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Help please! Shift-deleted my entire inbox! :(

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antic
 
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Post Posted April 21st, 2009, 7:39 am

omg.. I've never done this in all the years I've used TB.

I was at the first message in my inbox of over 100 emails. I had the SHIFT key down and accidentally touched the END key just prior to the DELETE key.... so all my emails were selected then shift-deleted. This is Bad News.

Is there any way of recovering shift-deleted emails? Please say yes and tell me how.. :~

*holding breath prior to hitting panic button*

SK.
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Post Posted April 21st, 2009, 7:43 am

Try Ctrl-Z.
John 3:16 and Philippians 4:13

antic
 
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Post Posted April 21st, 2009, 9:06 am

No, shift-delete is supposed to be permanent - I tried ctrl-z, it doesn't work.

Surely there must be a way to recover them...?

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Post Posted April 21st, 2009, 9:57 am

If you have not compacted your folder since - DON'T!

1. Exit Thunderbird.
2. Traverse to your profile. Check this page for information on Thunderbird profiles - files, location, etc.
3. Find the folder you deleted - it may still exist. Ignore the *.MSF file for the folder.
4. Rename the folder.
5. Restart Thunderbird.
John 3:16 and Philippians 4:13

antic
 
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Post Posted April 21st, 2009, 12:06 pm

^ Thanks SK but I shift-deleted the messages, not the folder itself.

I found the solution, thank Dog! Here are instructions on how to un-delete any emails that were permanently (shift-del) deleted. I personally used TextPad to edit the mail file, as it handles big files very quickly (mine was 180MB).
http://home.att.net/~cherokee67/restoredelmail.html

From the page:

If you deleted Mail, but the Mail folder has NOT been compacted, follow the below steps to restore messages. If you have compacted your files, then the Mail is not recoverable, and this workaround will not restore the deleted mail.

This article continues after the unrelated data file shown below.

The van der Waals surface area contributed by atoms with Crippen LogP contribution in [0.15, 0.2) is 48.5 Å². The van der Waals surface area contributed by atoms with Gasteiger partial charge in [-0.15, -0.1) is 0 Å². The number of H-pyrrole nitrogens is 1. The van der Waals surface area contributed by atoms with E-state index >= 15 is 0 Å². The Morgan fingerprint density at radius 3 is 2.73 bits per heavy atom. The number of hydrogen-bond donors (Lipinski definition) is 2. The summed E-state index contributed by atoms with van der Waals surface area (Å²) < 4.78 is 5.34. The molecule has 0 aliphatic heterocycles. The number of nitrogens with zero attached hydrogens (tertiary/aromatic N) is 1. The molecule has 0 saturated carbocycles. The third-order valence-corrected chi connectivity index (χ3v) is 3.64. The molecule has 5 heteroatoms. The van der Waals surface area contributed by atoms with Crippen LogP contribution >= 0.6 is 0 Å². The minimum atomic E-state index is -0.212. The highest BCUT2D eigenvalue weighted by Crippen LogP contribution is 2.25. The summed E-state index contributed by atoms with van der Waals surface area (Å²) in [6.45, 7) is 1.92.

Close Mozilla/Netscape, and Quick Launch
VERY IMPORTANT: BACK UP THE MAIL FOLDER BEFORE STARTING THIS EDIT

1. Open Windows Explorer
2. Copy the file, without the MSF extension, from which you deleted the Mail, to another location
3. Rename the file: e.g., restoreSent or restoreInbox, etc.
4. Open the renamed file in a text editor (preferably one with "Find and Replace" capabilities)
5. Find: X-Mozilla-Status: 0009 Replace with: X-Mozilla-Status: 0000
Based on information from sample mail header above (this will restore the message to "unread")
6. Find: X-Mozilla-Status: 0019 Replace with: X-Mozilla-Status: 0011
Based on information from sample mail header above

Continue the above steps:

Find: X-Mozilla-Status: 001b Replace with: X-Mozilla-Status: 0013
Find: X-Mozilla-Status: 000b Replace with: X-Mozilla-Status: 0003
Find: X-Mozilla-Status: 1019 Replace with: X-Mozilla-Status: 1011
Find: X-Mozilla-Status: 101b Replace with: X-Mozilla-Status: 1013

Though I have not tried ALL combinations, I beleive that you can replace the last digit and restore the message to again display.
E.G.:
Find: X-Mozilla-Status: nnn9 Replace with: X-Mozilla-Status: nnn0
Find: X-Mozilla-Status: nnnb Replace with: X-Mozilla-Status: nnn3

When you have made all the edits, save the renamed file (without any extension)
Copy the edited renamed file ( with no extension) back to the original Mail Account folder:
C:\.......\Application Data\Mozilla\Profiles\profilename\xxxxxxxx.slt\Mail\mailaccount

Open Netscape/Mozilla
The recovered messages should be displayed in the renamed folder
Drag the recovered messages from the renamed folder to the folder from which they were originally deleted
When all files have been placed in their original folder, and you are satisfied that the deleted mail has been restored:
Compact the original folder in order to release unused space
You can then delete the renamed folder


As a note to the above, I found that TB does not refresh the display of the updated mail file if the related .MSF file is present. If you delete the .MSF file before running TB, then click on the folder, TB re-evaluates the contents of the mail file and then shows the emails which have been un-deleted. If you follow the above steps, you end up with a copy of your folder which doesn't have an .msf file. But if you repeat the above, the .msf file may be left over from before and so you'll have to delete it to force TB to recognise your edits.

Because I hadn't compressed my Inbox for ages, I had 800 un-deleted emails to prune (things which had been moved to different folders, marked as spam, etc.) before the job was done, but it worked! Thank you TB!!!